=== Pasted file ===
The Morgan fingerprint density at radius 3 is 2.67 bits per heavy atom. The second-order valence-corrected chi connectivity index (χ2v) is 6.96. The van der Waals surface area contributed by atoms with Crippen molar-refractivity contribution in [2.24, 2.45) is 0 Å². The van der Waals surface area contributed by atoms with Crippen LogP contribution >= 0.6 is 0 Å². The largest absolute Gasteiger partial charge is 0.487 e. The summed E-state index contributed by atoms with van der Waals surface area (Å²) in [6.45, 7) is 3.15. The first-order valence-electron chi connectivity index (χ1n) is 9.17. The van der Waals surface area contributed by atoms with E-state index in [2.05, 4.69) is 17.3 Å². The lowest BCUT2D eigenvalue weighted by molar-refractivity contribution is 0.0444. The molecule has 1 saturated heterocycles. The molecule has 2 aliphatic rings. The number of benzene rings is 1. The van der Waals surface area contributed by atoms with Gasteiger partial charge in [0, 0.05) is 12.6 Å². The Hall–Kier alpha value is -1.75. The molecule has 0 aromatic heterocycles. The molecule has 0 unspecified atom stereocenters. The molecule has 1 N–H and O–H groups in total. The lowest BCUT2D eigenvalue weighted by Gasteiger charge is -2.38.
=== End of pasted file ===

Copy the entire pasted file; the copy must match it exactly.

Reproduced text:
The Morgan fingerprint density at radius 3 is 2.67 bits per heavy atom. The second-order valence-corrected chi connectivity index (χ2v) is 6.96. The van der Waals surface area contributed by atoms with Crippen molar-refractivity contribution in [2.24, 2.45) is 0 Å². The van der Waals surface area contributed by atoms with Crippen LogP contribution >= 0.6 is 0 Å². The largest absolute Gasteiger partial charge is 0.487 e. The summed E-state index contributed by atoms with van der Waals surface area (Å²) in [6.45, 7) is 3.15. The first-order valence-electron chi connectivity index (χ1n) is 9.17. The van der Waals surface area contributed by atoms with E-state index in [2.05, 4.69) is 17.3 Å². The lowest BCUT2D eigenvalue weighted by molar-refractivity contribution is 0.0444. The molecule has 1 saturated heterocycles. The molecule has 2 aliphatic rings. The number of benzene rings is 1. The van der Waals surface area contributed by atoms with Gasteiger partial charge in [0, 0.05) is 12.6 Å². The Hall–Kier alpha value is -1.75. The molecule has 0 aromatic heterocycles. The molecule has 0 unspecified atom stereocenters. The molecule has 1 N–H and O–H groups in total. The lowest BCUT2D eigenvalue weighted by Gasteiger charge is -2.38.